Your goal in this task is to set up the Lisp environment you'll be using for the rest of this class.

Set up Common Lisp

If you have no preference about which Lisp to use, install Allegro Common Lisp. It's available at Franz, Inc.. This will be the Lisp that most students will be using, so you'll get the best local support if you run into trouble.

Allegro comes with two versions: ANSI, which implements the Common Lisp standard, and Modern, which implements a non-standard version compatible with Java libraries. Each version can be run with or without the Integrated Development Environment (IDE). If you use Allegro, be sure to use an ANSI image. I recommend the ANSI IDE. You will get errors with standard third-party libraries if you use a Modern image.

You can use any other Common Lisp that is listed as supported by the portable AllegroServe library for Lisp-based web services.

Warning: Clisp is listed but students have had trouble compiling AllegroServe in Clisp in Linux.

Scheme is not suitable for this course.

Test Lisp

Before doing anything else, try starting Lisp, using the Start menu or an icon or typing lisp in a shell window, or whatever is normal for your platform.

In Allegro, be sure to select ANSI mode (with IDE if available) not Modern mode.

Type a few simple expressions, e.g., (* 23 45), just to make sure everything is working.

If you have problems, ask for help.

Set up AllegroServe

Allegro Common Lisp: No action needed.

Any other Lisp::

Set up the EECS 325 Startup Files

Make a directory for your EECS 325 code, e.g., in Windows, it might be c:\eecs325.

Download cs325.lisp into that directory.

Download a startup file for your Lisp. I have two specifically designed for Allegro and LispWorks. If you're using another Lisp, post to the newsgroup what information you can find about the Lisp initialization files used by your Lisp.

In whatever file you use, use a plain text editor to change the line marked to point to the location of your EECS 325 directory.

If you are using some other Common Lisp, find out what file it loads at start up time and modify it to do what does.

Windows tip: Right-click on the icon that starts your Lisp and select Properties. Set Start in: to your EECS 325 code directory.

Test Your EECS 325 Setup

You need to be online the first time you test your setup, because cs325.lisp will download additional code files, if not already on your system.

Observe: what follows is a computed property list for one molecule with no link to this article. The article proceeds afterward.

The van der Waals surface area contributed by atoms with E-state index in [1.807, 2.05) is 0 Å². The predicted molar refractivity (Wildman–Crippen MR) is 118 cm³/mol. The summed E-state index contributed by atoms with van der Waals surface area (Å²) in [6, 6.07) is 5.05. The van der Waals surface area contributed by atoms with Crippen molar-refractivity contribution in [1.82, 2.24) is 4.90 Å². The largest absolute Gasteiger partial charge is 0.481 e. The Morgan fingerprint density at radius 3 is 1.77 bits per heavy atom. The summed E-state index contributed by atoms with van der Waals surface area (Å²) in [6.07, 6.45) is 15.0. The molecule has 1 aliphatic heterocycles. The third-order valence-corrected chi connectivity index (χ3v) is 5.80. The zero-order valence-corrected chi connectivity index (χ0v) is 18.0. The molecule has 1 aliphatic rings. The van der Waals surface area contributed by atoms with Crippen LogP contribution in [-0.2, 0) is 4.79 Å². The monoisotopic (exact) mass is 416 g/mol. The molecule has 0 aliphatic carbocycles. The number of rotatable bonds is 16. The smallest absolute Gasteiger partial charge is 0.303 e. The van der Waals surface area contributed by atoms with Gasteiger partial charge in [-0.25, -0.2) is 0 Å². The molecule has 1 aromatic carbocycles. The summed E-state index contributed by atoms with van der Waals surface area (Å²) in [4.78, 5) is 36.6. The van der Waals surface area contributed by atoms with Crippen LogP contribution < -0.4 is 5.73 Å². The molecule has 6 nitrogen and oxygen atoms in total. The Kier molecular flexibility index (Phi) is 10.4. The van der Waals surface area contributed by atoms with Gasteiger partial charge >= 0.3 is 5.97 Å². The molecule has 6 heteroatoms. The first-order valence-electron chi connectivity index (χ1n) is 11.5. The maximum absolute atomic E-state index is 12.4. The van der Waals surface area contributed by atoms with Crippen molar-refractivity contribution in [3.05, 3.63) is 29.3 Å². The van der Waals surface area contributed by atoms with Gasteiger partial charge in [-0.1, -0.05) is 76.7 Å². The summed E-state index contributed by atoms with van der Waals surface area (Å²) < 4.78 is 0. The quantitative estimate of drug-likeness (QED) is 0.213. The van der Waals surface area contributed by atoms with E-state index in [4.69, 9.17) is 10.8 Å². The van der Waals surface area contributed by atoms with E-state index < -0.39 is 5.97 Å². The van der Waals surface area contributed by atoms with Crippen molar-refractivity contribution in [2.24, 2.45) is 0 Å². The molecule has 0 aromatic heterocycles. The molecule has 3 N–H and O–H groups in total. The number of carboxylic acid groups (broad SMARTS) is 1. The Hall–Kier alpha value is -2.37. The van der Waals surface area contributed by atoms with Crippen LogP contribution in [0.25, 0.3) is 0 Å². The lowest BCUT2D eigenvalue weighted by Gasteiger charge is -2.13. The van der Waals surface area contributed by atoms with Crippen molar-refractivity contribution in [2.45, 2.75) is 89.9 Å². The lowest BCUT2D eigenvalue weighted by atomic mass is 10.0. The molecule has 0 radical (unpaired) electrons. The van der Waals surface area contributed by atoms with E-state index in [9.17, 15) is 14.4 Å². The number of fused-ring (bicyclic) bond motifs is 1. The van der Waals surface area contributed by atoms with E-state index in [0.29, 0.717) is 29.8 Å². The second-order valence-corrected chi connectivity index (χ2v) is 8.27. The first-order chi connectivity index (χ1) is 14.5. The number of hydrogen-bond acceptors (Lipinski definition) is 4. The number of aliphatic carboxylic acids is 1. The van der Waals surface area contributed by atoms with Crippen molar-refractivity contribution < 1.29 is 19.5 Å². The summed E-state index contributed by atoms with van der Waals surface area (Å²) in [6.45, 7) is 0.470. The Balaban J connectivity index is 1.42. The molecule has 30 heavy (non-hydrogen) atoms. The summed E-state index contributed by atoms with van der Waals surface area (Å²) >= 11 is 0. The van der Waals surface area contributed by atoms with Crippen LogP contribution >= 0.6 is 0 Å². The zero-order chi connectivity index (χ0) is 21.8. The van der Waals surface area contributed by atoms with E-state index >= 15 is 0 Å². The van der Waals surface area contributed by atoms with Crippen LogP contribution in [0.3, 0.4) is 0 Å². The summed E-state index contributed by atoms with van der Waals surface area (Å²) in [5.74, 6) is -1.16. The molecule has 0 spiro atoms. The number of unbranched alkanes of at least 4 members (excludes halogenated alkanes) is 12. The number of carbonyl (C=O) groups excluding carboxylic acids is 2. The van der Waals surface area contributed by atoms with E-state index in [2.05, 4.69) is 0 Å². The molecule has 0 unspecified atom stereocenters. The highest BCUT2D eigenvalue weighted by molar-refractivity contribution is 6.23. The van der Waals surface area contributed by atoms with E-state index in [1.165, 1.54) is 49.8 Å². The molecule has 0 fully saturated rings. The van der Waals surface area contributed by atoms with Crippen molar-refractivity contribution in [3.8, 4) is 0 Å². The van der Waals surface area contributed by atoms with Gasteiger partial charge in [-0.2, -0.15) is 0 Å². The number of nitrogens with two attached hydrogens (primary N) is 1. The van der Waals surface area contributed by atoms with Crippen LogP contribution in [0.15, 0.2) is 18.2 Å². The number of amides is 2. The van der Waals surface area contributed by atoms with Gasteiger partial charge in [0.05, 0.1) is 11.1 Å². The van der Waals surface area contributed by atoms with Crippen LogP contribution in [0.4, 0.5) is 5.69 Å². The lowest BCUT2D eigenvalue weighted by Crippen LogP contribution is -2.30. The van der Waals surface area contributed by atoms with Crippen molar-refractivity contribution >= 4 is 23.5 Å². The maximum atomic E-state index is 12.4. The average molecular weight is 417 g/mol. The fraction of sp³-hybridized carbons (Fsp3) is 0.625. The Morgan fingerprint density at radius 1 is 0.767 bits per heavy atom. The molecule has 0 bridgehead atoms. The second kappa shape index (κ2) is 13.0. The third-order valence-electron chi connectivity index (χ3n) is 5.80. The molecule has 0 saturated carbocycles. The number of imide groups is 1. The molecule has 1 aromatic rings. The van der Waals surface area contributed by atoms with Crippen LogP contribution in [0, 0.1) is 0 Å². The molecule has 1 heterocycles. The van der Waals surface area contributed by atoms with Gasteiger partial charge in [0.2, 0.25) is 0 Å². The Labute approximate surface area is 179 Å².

Start your Lisp. Many Lisps, including Allegro, will automatically load the startup file. LispWorks Personal Edition does not so you will have to use File | Load ... to load it manually. If your Lisp does not have a visual interface, type

(load "c:/eecs325/startup-file")

using the correct location and name of your startup file.

Note: Use "/" in pathnames, not "\". Lisp, Java, C and C++ all recognize "/" as a directory separator, whether you're running on Windows, Unix, or MacOS. Don't use "\" which is only valid for Windows and means something special in Lisp, Java, C and C++.

The startup file should load cs325.lisp. This file executes code that automatically downloads other files, if they're not present on your machine already. Try to fix any error messages you see. If you can't, ask for help.

If there are no errors, type (in-package :cs325-user) to enter the EECS 325 package. This makes EECS 325 functions available to you in the Listener window.

Now type:

(critique (defun foo (x) (setq x (+ x 1))))

This is calling the Lisp Critic. If all has been set up correctly, several critiques of the above code should be printed.

Then type


This is asking the Lisp Unit Tester what exercises it can test for. A list of several lines of over 60 exercise names should be returned.

If the above actions do something unexpected, ask for help.

Compile the Lisp Critic

The Lisp Critic runs orders of magnitude faster when compiled. In Allegro and Lispworks, all you need to do is use the Compile and Load option in the File menu. Compile and load these two files:

In other Lisp's, you can use the Lisp function compile-file to compile a file, then use load to load it.

You should only need to compile these files once. In the future, the code in cs325.lisp will automatically load the compiled file. If you modify or download extend-match.lisp or lisp-critic.lisp, be sure to re-compile them.

Submit Report

Email to

Making Lisp Life Easier (optional but recommended)

If the CS325 code is working, you can tell many Lisp's to load the cs325.lisp file automatically every time you start Lisp. These Lisp's load some initialization file every time they start. The name and location of this file varies from OS to OS and Lisp to Lisp.

How to Get Help

There's a lot of ways to make trivial errors in configuring any language environment, and most of them lead to fairly cryptic messages and behavior.

The best source of help will be the CS 325 news group.

Comments? Comments icon Send mail to Chris Riesbeck. Put EECS 325 in the Subject.